Popular Troubadours of Divine Bliss performing at Will Read and Sing For Food event Thursday

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HUNTINGBURG – The Troubadours of Divine Bliss, who were a feature act in last spring’s Will Read and Sing For Food show at the Astra theater in Jasper, are returning to perform with the troupe Thursday, Nov. 6, 7 p.m., Old Town Hall.

This show, which is the kick-off event for the city’s Christmas Stroll, will benefit the Shared Abundance Food Pantry.

“This will mark the fourth time they have volunteered their talent and demonstrated their songstress’ servitude for Will Read and Sing For Food causes. We are lucky to get them when we can, for they do a lot of touring, domestically and overseas. These two ladies are crowd favorites whenever they play. I love watching them cast their spell on our audiences, some being devout followers of Divine Bliss, some being first-timers turned quick fans,” says the show’s founder and host Scott Saalman.

Divine Bliss consists of guitarist Aim Me and accordionist Rene. Both sing and demonstrate amazing harmonies together.

Will Read (and sing) For Food is a unique mix of live music and humor essays. Besides Divine Bliss, Thursday’s show will feature Herald humor columnist Scott Saalman and musicians Ed Walston, Bryan and Jaime Bolin and Daniel Ross. Matthew Crane (Dubois Country Free Press) will also read an original, humorous essay. Admission is a canned good or monetary donation, which will be given to Shared Abundance. The show will be held at Old Town Hall (309 N. Geiger Street). In the past three years, Will Read and Sing For Food has raised $32,391 for community-related non-profit organizations.

Sweating Bullets in Subway to Support Soldiers

subwayBy SCOTT SAALMAN

I had just paid for my daughter’s 6-inch sub when two military men in fatigues joined the sandwich line.

It was Saturday afternoon, and they were on break from a training exercise. I decided to buy their lunch, a patriotic impromptu act of kindness performed by a life-long, pampered, take-freedom-for-granted American citizen. Always the civilian — I.

I never joined the military. I entered college to avoid the war (well, technically, the pushups of war). There was no war in 1983 — but I covered my butt. A cowardly kid, I had the only Talking G.I. Joe in the neighborhood with a Canadian road map.

Buying a sandwich for two soldiers wasn’t going to bankrupt me; however, there was cause for pause, for they were big, fit, hungry looking gents, causing me to ponder postponing my plans until one day sharing Subway with a punier patriot. You know, save a little dough at the sub shop. It’s not that I’m tight with money, for that would insinuate I have money to be tight with, which I don’t. Note how I went to Subway to buy my daughter a sandwich, sans one for daddy-o. I planned to await her wrapper crumbs.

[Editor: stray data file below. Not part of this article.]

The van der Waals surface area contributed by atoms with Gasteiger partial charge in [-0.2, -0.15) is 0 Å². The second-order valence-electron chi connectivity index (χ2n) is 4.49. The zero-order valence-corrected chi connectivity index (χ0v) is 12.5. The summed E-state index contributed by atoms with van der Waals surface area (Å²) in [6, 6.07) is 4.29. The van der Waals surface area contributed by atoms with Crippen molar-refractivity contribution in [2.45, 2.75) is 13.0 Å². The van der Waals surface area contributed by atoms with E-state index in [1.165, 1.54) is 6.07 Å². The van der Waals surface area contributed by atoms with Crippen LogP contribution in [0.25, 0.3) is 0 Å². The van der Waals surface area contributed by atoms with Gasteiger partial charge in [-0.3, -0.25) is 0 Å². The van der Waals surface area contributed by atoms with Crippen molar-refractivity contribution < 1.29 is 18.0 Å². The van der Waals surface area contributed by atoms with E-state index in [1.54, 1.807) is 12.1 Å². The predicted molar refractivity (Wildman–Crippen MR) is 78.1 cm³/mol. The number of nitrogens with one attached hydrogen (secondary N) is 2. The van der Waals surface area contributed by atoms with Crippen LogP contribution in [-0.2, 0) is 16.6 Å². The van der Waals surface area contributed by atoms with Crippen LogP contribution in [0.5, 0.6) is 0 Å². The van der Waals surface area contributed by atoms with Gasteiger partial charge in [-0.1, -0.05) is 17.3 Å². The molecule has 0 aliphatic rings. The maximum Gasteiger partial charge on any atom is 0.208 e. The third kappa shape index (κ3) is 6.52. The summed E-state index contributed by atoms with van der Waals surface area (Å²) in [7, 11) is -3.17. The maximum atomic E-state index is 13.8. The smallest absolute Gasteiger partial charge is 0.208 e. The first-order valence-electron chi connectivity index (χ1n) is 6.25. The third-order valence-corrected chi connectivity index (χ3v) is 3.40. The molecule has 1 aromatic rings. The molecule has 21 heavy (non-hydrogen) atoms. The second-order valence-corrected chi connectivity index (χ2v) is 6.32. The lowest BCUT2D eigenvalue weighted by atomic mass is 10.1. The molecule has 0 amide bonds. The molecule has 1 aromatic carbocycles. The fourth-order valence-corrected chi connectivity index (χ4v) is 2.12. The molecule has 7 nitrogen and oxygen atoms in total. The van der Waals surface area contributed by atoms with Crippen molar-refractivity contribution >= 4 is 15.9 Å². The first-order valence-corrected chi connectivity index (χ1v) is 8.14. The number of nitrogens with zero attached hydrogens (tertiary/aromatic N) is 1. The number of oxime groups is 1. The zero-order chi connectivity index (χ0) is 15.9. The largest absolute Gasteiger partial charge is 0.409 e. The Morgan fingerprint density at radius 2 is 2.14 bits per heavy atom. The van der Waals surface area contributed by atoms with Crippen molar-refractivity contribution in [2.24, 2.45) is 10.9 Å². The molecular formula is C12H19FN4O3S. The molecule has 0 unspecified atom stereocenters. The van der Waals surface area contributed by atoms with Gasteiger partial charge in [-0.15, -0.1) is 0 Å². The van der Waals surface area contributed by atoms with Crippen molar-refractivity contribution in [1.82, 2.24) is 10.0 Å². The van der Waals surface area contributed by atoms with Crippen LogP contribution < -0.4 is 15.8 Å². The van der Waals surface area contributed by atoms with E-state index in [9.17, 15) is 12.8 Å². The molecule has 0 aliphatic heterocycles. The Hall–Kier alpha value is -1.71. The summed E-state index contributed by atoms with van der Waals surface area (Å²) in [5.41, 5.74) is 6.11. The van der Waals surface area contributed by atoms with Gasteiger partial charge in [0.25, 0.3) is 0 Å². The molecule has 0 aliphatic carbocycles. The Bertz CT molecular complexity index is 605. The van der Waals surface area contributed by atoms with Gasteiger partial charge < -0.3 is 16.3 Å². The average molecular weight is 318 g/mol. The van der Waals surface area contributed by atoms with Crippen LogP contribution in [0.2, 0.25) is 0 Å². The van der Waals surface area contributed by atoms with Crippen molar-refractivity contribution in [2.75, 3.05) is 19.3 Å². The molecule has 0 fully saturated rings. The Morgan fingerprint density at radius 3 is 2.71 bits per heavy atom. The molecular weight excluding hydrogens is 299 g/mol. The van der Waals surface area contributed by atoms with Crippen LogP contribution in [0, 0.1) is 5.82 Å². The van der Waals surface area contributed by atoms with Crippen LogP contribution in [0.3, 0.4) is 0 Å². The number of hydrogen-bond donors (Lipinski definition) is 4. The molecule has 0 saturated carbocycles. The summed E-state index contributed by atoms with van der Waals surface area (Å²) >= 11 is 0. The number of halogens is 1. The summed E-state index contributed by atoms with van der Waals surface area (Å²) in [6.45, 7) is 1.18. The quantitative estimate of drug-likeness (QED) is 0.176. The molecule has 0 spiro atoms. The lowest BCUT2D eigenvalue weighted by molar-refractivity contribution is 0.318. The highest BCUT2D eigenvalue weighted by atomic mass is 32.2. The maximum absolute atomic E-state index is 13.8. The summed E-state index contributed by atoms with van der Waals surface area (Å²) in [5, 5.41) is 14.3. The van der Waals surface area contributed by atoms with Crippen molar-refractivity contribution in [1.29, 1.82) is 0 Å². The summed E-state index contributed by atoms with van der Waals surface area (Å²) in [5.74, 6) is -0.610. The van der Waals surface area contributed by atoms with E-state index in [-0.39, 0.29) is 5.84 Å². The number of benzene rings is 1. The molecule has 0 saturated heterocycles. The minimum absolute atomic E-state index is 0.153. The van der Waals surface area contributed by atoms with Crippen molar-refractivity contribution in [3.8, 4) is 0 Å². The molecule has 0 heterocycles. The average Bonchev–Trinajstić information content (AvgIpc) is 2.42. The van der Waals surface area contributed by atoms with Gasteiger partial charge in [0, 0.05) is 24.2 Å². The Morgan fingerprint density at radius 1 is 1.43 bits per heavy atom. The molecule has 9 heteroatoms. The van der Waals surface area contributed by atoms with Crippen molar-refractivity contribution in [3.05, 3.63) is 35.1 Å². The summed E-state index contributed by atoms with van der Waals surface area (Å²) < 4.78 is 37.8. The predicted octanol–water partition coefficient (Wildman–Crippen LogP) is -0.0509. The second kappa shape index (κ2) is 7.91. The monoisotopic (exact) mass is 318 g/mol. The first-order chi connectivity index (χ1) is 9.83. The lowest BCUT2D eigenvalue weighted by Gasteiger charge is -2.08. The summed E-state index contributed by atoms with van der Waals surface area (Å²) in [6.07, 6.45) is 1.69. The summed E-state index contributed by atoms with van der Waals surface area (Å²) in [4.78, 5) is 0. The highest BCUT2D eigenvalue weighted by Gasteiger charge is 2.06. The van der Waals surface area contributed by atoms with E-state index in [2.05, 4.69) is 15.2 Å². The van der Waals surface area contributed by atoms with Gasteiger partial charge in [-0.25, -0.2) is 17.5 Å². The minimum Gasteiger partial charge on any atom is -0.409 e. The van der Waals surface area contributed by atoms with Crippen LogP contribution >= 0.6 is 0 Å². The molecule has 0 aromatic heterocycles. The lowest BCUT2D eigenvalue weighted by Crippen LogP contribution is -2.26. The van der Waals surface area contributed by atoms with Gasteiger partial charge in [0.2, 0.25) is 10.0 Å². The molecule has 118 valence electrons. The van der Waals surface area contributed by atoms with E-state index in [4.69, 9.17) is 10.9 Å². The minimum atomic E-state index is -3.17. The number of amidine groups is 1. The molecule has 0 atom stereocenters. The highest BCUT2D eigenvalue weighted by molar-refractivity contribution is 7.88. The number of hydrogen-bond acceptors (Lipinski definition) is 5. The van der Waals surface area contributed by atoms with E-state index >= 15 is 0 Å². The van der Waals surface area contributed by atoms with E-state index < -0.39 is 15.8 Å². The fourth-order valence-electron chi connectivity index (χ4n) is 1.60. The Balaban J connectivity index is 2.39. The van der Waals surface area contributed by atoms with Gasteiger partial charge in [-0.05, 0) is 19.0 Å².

After great internal debate, I decided to deploy my inner random act of kindness. I told the cashier my intent. She seemed relieved, for I had been standing there in silent, private debate for a rather lengthy time, likely looking like a hold-up man trying to conjure up enough courage to whip out my pistol and demand, “I want a 6-inch sub with turkey and American cheese and extra mayo. And I want it now!!!!”

I had hoped to remain anonymous, but I couldn’t pay for the soldiers’ meals ahead of time since I didn’t know what they were ordering. The cashier was impressed by my kindness, though not enough to add a free cookie to my daughter’s take-out. Not that I asked. Apparently, it wasn’t national “pay it forward” day.

Before the soldiers made their meat selections, a third soldier arrived, soon followed by a fourth. Now there were four hungry soldiers. Great. A whole platoon was obviously on its way. This wasn’t a lunch break; this was an invasion. Operation Overdraft!

To tell the cashier that I would pay for only the first two soldiers seemed slimy.

The foursome went for the 12-inch subs. I hadn’t even thought about that possibility. I was thinking 6-inch subs, like my daughter’s — you know, in the $5 dollar range. Four soldiers; 48-inches of cost. To stipulate only 6-inch subs, to deprive the soldiers of half a sandwich, also seemed slimy. After all, it’s doubtful these men would be deployed “halfway” to Afghanistan.

Sweat formed at my brow. Springsteen was right: It’s hard to be a saint in the city. I put my ATM debit card away, replacing it with my Discover. It was, after all, the second Saturday of my biweekly paycheck. I considered applying on the spot for a part-time “sandwich artist” job, you know, just till next paycheck.

I once was the recipient of a random act of kindness at a local restaurant. This was at Heichelbech’s (Heichs), which has the best club sandwich in town. In fact, I once mentioned in a column that Heichs has the best club sandwich in town. The following week, the owners, having appreciated my column, gave me a free club — fries included. Full disclosure: I did not write that column to get a free club. I have journalistic integrity. To say I was a bit bummed to open the menu and find that Heichs hadn’t renamed their club “The Saalmanwich” would be an understatement. Still, the only thing that tastes better than a Heichs’ club sandwich is a free Heichs’ club sandwich, since Heichs does have, in case I haven’t mentioned this yet, the best club sandwich in town. In fact, I’ll be going there next week, plenty of time for them to update the menu.

As the sandwich artist worked on the four 12-inch masterpieces I commissioned for the military, my mental cash register went on a cha-ching binge. I prayed cookies and chips wouldn’t be added, not to mention fountain drinks, whose prices, in case you don’t know, are controlled by OPEC.